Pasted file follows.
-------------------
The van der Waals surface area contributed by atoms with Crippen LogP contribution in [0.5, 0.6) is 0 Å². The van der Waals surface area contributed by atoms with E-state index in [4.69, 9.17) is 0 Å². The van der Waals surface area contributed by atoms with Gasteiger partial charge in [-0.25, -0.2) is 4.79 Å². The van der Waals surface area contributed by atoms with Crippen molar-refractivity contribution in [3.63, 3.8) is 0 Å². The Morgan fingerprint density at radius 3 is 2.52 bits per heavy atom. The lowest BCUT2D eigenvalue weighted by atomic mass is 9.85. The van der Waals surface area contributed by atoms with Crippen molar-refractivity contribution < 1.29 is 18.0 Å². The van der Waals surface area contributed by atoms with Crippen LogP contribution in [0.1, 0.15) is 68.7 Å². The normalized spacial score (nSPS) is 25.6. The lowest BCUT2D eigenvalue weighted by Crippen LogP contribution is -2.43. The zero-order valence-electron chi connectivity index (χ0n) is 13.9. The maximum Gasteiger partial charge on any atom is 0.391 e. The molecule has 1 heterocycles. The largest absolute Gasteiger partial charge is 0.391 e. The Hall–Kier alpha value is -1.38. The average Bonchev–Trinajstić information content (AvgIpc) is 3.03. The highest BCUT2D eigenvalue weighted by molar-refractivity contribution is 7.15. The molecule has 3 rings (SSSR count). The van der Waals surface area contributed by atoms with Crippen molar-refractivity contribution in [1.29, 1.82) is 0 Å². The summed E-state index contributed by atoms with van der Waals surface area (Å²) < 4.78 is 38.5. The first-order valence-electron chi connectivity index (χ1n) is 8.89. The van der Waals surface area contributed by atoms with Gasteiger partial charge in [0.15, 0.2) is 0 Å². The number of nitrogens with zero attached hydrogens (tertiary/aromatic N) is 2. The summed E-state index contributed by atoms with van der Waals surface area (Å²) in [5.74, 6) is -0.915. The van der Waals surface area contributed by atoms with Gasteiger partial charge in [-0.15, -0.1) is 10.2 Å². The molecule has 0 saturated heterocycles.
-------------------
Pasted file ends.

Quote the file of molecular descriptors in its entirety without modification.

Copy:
The van der Waals surface area contributed by atoms with Crippen LogP contribution in [0.5, 0.6) is 0 Å². The van der Waals surface area contributed by atoms with E-state index in [4.69, 9.17) is 0 Å². The van der Waals surface area contributed by atoms with Gasteiger partial charge in [-0.25, -0.2) is 4.79 Å². The van der Waals surface area contributed by atoms with Crippen molar-refractivity contribution in [3.63, 3.8) is 0 Å². The Morgan fingerprint density at radius 3 is 2.52 bits per heavy atom. The lowest BCUT2D eigenvalue weighted by atomic mass is 9.85. The van der Waals surface area contributed by atoms with Crippen molar-refractivity contribution < 1.29 is 18.0 Å². The van der Waals surface area contributed by atoms with Crippen LogP contribution in [0.1, 0.15) is 68.7 Å². The normalized spacial score (nSPS) is 25.6. The lowest BCUT2D eigenvalue weighted by Crippen LogP contribution is -2.43. The zero-order valence-electron chi connectivity index (χ0n) is 13.9. The maximum Gasteiger partial charge on any atom is 0.391 e. The molecule has 1 heterocycles. The largest absolute Gasteiger partial charge is 0.391 e. The Hall–Kier alpha value is -1.38. The average Bonchev–Trinajstić information content (AvgIpc) is 3.03. The highest BCUT2D eigenvalue weighted by molar-refractivity contribution is 7.15. The molecule has 3 rings (SSSR count). The van der Waals surface area contributed by atoms with Crippen molar-refractivity contribution in [1.29, 1.82) is 0 Å². The summed E-state index contributed by atoms with van der Waals surface area (Å²) < 4.78 is 38.5. The first-order valence-electron chi connectivity index (χ1n) is 8.89. The van der Waals surface area contributed by atoms with Gasteiger partial charge in [0.15, 0.2) is 0 Å². The number of nitrogens with zero attached hydrogens (tertiary/aromatic N) is 2. The summed E-state index contributed by atoms with van der Waals surface area (Å²) in [5.74, 6) is -0.915. The van der Waals surface area contributed by atoms with Gasteiger partial charge in [-0.15, -0.1) is 10.2 Å². The molecule has 0 saturated heterocycles.